Governor-General (or Governor General) is a term used both historically and currently to designate the appointed representative of a head of state or their government for a particular territory, historically in a colonial context. The title has been and is still used for representatives of the British Crown in territories of the Commonwealth or in countries which were once British possessions. A primary example is the position as Governor-General of India, which existed from 1773 to 1950. The Representative of the Crown is a term used in various constitutions to refer to the Governor-General.
This title was also in use in the Imperial Russia for some time, see the Guberniya article.
Today the title Governor-General is used in those member countries of the Commonwealth of which Queen Elizabeth II remains the titular head of state or sovereign.
In its modern usage, the term Governor-General originated in those self-governing Dominions of the British Empire, such as Canada and Australia, which were federations of British colonies. Since each of these individual colonies already had a Governor, the Queen's representative to the federated Dominion was given the superior title Governor-General.
In these countries, now known as Commonwealth realms, the Governor-General acts as the Queen's representative, performing all the ceremonial and constitutional functions of a head of state. Except in rare cases, the Governor-General only acts in accordance with constitutional convention and upon the advice of the Prime Minister. In principle, the Queen could overrule the Governor-General, but this has not happened in modern times.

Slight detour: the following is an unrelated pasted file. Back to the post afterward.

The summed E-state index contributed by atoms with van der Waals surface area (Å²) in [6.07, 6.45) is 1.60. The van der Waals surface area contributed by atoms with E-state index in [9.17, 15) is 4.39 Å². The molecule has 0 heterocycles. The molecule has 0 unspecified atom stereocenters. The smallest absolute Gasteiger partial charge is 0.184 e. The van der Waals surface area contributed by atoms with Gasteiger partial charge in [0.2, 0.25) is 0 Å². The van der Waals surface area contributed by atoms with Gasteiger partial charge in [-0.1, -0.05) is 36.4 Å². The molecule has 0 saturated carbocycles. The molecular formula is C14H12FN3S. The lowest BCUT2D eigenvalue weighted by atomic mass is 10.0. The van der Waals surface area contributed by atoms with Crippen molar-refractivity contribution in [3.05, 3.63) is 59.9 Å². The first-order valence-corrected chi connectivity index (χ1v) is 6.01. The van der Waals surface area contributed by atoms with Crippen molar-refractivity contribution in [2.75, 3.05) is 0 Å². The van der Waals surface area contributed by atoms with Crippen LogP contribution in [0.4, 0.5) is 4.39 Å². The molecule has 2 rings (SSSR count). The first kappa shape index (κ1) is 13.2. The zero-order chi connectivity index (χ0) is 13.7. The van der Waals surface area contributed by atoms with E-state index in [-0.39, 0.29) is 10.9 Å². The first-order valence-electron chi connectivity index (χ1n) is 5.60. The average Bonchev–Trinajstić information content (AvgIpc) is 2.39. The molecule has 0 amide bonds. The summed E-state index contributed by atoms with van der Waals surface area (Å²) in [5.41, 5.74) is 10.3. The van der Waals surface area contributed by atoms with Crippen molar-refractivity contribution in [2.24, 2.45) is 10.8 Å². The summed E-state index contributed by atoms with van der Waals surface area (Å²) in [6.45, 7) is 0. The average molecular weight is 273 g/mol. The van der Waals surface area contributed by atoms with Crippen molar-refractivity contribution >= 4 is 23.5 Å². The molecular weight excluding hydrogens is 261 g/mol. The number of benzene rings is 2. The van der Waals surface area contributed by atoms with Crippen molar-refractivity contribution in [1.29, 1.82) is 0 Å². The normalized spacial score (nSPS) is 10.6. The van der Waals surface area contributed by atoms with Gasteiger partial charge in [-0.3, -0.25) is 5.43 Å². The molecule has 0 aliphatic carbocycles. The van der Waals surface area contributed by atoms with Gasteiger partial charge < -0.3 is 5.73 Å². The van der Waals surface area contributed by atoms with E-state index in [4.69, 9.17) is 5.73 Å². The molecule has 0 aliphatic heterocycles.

The Governor-General retains all the reserve powers that the Queen exercises in the United Kingdom. This was shown most clearly in 1975, when the Governor-General of Australia, Sir John Kerr, dismissed the Prime Minister, Gough Whitlam, despite the fact that Whitlam retained the confidence of the lower house of the Parliament, and commissioned a new Prime Minister who had given an undertaking that he would seek an immediate dissolution of parliament.
Until the 1920s, the Governor-General also acted as the representative of the British Government in each Dominion. The Governor-General could be instructed by the Colonial Secretary on the exercise of some of his functions and duties, such as the use or withholding of the Royal Assent from legislation. In 1927, implementing a decision of a Commonwealth Conference, this role was abolished, and relations with the United Kingdom were placed in the hands of a high commissioner.
Today the following countries have Governors-General: Antigua and Barbuda, Australia, Bahamas, Barbados, Belize, Canada, Grenada, Jamaica, New Zealand, Papua New Guinea, St Kitts and Nevis, St Lucia, St Vincent and the Grenadines and Solomon Islands.